|Wikileaks:||View 02ABUJA2800 at Wikileaks.org|
|Tags:||PREL PNAT MOPS NI CM PTBS|
|Redacted:||This cable was not redacted by Wikileaks.|
This record is a partial extract of the original cable. The full text of the original cable is not available.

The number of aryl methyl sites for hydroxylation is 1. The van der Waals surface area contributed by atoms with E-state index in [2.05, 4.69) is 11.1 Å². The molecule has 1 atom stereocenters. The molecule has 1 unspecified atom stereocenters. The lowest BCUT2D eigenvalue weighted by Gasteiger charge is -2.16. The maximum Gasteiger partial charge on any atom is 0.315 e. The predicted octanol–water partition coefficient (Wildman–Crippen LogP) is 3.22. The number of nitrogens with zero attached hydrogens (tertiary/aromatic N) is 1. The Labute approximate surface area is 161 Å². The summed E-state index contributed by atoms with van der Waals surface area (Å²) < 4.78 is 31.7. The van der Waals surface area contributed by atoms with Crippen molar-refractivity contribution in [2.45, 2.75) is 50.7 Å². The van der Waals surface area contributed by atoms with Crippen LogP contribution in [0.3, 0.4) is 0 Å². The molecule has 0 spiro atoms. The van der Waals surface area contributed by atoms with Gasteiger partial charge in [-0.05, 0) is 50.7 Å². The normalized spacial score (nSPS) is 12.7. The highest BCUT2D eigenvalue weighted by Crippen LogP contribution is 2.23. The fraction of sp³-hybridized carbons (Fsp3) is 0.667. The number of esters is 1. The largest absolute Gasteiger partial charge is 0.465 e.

S E C R E T ABUJA 002800 SIPDIS NOFORN E.O. 12958:DECL: 1.6X1, 1.6X6 TAGS: PREL, PNAT, MOPS, NI, CM, PTBS SUBJECT: NIGERIA -- DEFENSE MINISTER DANJUMA TALKS TOUGH TO THE FRENCH REF: ABUJA 2787 CLASSIFIED BY AMBASSADOR HOWARD F. JETER; REASONS: 1.6X1, 1.6X6. 1. (S/NF) Summary: During a September 23-24 Invitational Visit to EUCOM headquarters, Nigerian Defense Minister T.Y. Danjuma castigated the French for allegedly supporting Cameroon in the Bakassi dispute. A close confidante of President Obasanjo, Danjuma implied that Nigeria might nationalize French oil companies if the Bakassi flared because of Cameroonian reluctance, due to French support, to negotiate a political solution. End Summary. 2. (S/NF) During meetings with EUCOM DCINC, Nigerian Defense Minister talked expansively about the Bakassi. Danjuma asserted that the Bakassi was Nigerian territory and that Nigeria had the stronger legal case. Dismissing the legal significance of the 1913 Anglo-German treaty that ceded Bakassi to Germany, Danjuma claimed that the treaty is a nullity. As a "protecting power," the U.K. lacked authority, under international law, to dispose of the territory of the Obong of Calabar, the traditional ruler whose territory included Bakassi. (Comment: Most Nigerians embrace it as an article of national faith that Bakassi is theirs and that their case is legally and morally unassailable. While hard for outsiders to understand why Nigerians cannot see the weakness of their case, it is even more psychologically difficult for Nigerians to see that the Cameroonian position has merit. This inability to make an objective appraisal leads Nigerians to believe that an adverse ICJ verdict would be an injustice engineered by another country wanting to undermine Nigeria's national interests and steal its oil wealth. End Comment.) 3. (S/NF) Danjuma was surprisingly open about Nigeria's pique at perceived French support for Cameroon in the dispute over the Bakassi peninsula. Danjuma had accompanied President Obasanjo to Paris for the September 5 meeting with Cameroon's President Biya. Despite the positive public spin placed on the meeting, the Nigerian side was dissatisfied. It could not extract from Biya what it most wanted: an agreement to suspend the ICJ case so the sides could negotiate a political settlement. Obasanjo directed Danjuma to remain in Paris to express Nigerian displeasure to TotalFina/ ELF management. In his meeting with company executives, Danjuma told us that he complained the GOF was encouraging Biya's intransigence toward negotiations with Nigeria on Bakassi. He also told the French oilmen that France was providing military assistance to strengthen Cameroonian resolve over Bakassi. 4. (S/NF) Danjuma warned the businessmen that continued French instigation of Cameroon's attitude would be a serious challenge to Franco-Nigerian relations. Alluding to the nationalization of British Petroleum in 1977 due to South Africa and British support for Rhodesia, Danjuma clearly implied that the GON was contemplating taking the same action against France's biggest oil company unless France assumed a more helpful, or at least, a neutral role in the Bakassi. 5. (S/NF) COMMENT: The Nigerians intend Danjuma's comments to reach the French government, and Danjuma probably expects us to raise this with the French as well. Apparently, the Nigerians believe the best way to get to Biya is by pressuring Paris, and some of Danjuma's remarks were probably bluster intended to achieve the desired effect. Even if nationalization of TotalFina/ELF assets is improbable, the GON could easily exclude the oil major and other French firms from participation in future oil ventures in Nigeria. Meanwhile, the Cameroonian FM visited Nigeria for the Independence Day celebrations and reportedly came with a special message from Biya. The Nigerians now seem to be following a strategy of private tough talk coupled with conciliatory public posturing. JETER
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